4. Bill and Melinda Gates: Why Giving Away Our Wealth Has Been the Most Satisfying Thing We've Done
I know what you’re thinking: “I’m barely able to finance my dream. Maybe I’ll give when I’m making more money.”
Whether you’ve won the jackpot or are just able to make ends meet, there’s plenty of opportunity to give back—and it doesn’t have to be limited to finances. The Gates explain why this act of service is so very important.
It’s about changing the world on a global scale, and sometimes starting with those around you.
It’s important to realize that, as an entrepreneur, you have an arsenal of skills that most people don’t. Leverage those skills, talents and natural attributes—don’t doubt that you can make a difference.
You can start small, experience the joy of giving back to others, and then magnify your reach. It may be the most fulfilling thing you’ll ever do.
And remember this about wealth: You can’t take it with you.
If Bill and Melinda Gates can wrap their heads around that, then certainly we can as well.
Are you taking the same drive that fuels your business and pouring it into helping others? Do you have a goal to help give back to the world, whether it’s a local cause or a global one?
5. David Brooks: Should You Live for Your Resume ... or Your Eulogy?
Someone once advised me to look at my life as a comprehensive timeline and to not focus just on my career.
David Brooks reminds us of this point as he discusses the ongoing, internal conflict happening within each of us. He explains that there are two competing sets of virtues: the resume virtues, seeking success, prestige, and accomplishment; and the eulogy virtues, which is who you are in relation to the community; how you love and connect with those around you.
Brooks acknowledges that both are important.
He encourages us, however, as driven entrepreneurs to not neglect the attention we dedicate to our eulogy virtues. Too often, as a result of our natural ambition coupled with our success-driven society, we become unbalanced in which virtues we dedicate our energy.
Do you see the value of balancing these two selves appropriately? Are you rushing to stack your resume without considering your eulogy?
6. Margaret Gould Stewart: How Giant Websites Design for You (and a Billion Others, Too)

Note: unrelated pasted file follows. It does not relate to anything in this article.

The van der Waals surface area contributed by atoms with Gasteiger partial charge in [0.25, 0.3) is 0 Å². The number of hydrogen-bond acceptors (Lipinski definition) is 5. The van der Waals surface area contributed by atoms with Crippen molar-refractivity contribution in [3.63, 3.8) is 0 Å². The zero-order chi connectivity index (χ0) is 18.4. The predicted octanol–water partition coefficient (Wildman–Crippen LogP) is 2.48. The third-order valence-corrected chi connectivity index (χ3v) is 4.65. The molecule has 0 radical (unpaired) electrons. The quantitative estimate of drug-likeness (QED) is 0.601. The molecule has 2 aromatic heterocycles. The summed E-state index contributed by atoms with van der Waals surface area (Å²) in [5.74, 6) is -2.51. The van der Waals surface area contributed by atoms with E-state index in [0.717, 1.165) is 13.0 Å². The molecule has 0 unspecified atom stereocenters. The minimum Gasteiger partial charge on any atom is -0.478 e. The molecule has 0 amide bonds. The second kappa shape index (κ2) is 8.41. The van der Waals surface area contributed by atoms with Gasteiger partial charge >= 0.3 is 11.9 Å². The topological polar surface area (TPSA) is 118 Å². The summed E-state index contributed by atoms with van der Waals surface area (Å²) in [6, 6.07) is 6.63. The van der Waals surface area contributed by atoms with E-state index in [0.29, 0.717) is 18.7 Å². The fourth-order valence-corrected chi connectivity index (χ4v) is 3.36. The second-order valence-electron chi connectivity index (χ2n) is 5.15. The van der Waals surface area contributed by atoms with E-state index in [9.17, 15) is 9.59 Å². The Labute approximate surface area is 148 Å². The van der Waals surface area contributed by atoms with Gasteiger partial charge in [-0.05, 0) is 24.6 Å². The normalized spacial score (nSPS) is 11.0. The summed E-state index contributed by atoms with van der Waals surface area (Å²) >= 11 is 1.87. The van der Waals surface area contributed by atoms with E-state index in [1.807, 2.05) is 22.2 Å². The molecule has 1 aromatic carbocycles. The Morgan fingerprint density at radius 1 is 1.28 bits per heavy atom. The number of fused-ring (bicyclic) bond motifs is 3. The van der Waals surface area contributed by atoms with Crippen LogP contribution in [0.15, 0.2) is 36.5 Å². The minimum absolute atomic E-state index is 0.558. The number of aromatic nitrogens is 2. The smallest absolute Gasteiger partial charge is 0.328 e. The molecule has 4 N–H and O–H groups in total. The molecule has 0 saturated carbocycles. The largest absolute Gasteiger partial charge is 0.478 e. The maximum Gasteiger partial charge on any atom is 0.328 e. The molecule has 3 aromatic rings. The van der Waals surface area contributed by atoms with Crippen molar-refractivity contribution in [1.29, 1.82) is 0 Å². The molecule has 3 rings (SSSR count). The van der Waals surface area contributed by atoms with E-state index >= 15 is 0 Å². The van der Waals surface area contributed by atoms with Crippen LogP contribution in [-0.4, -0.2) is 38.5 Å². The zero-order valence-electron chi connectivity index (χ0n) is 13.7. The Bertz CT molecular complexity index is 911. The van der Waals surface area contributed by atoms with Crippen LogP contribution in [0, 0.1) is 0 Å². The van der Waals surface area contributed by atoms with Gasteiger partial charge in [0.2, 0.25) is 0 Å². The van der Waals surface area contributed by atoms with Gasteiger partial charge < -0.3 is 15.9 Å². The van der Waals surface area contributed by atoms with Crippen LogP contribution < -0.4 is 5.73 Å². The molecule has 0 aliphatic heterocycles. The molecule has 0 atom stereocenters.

Gould Stewart has quite the portfolio, having designed for many of the world’s top websites, but understands that it’s not her designs that draw the numbers. It’s having a finger on the pulse of the audience that allows her to create, edit, and re-create successfully.
In this TED Talk, she reminds us that quantitative data, while important, only tells half of the story. Qualitative data is the other half needed for success. There’s value in pilot-testing, in listening to your audience and experiencing their realities.
She goes on to explain that in order to design to scale, you must be able to meet the users where they are — even if that means through dated technology. When designing for Facebook, she can’t just consider the millennials of America with their smartphones and Wi-Fi. She also has to consider users in other countries in rural areas who may not even have access to electricity to charge their flip phones.
She challenges us to allow the users to guide our decision-making and to honor their obstacles and discomforts as changes and updates take place.
Gould Steward’s talk is an excellent reminder of who we should prioritize as we make decisions for our businesses, and how we balance our customers’ obstacles while still being innovative and progressive.
7. Richard St. John: 8 Secrets of Success
Grab a cup of coffee and get amped up for this 3:30 talk that’ll quickly inspire you and make you believe that you’re ready to pursue your business plan.
This is my personal favorite because of its quirky humor, fast pace and easy-to-digest tidbits of wisdom. St. John outlines the 8 traits that allow people to reach success.
A downside to this TED Talk? For me, it’s when it ended.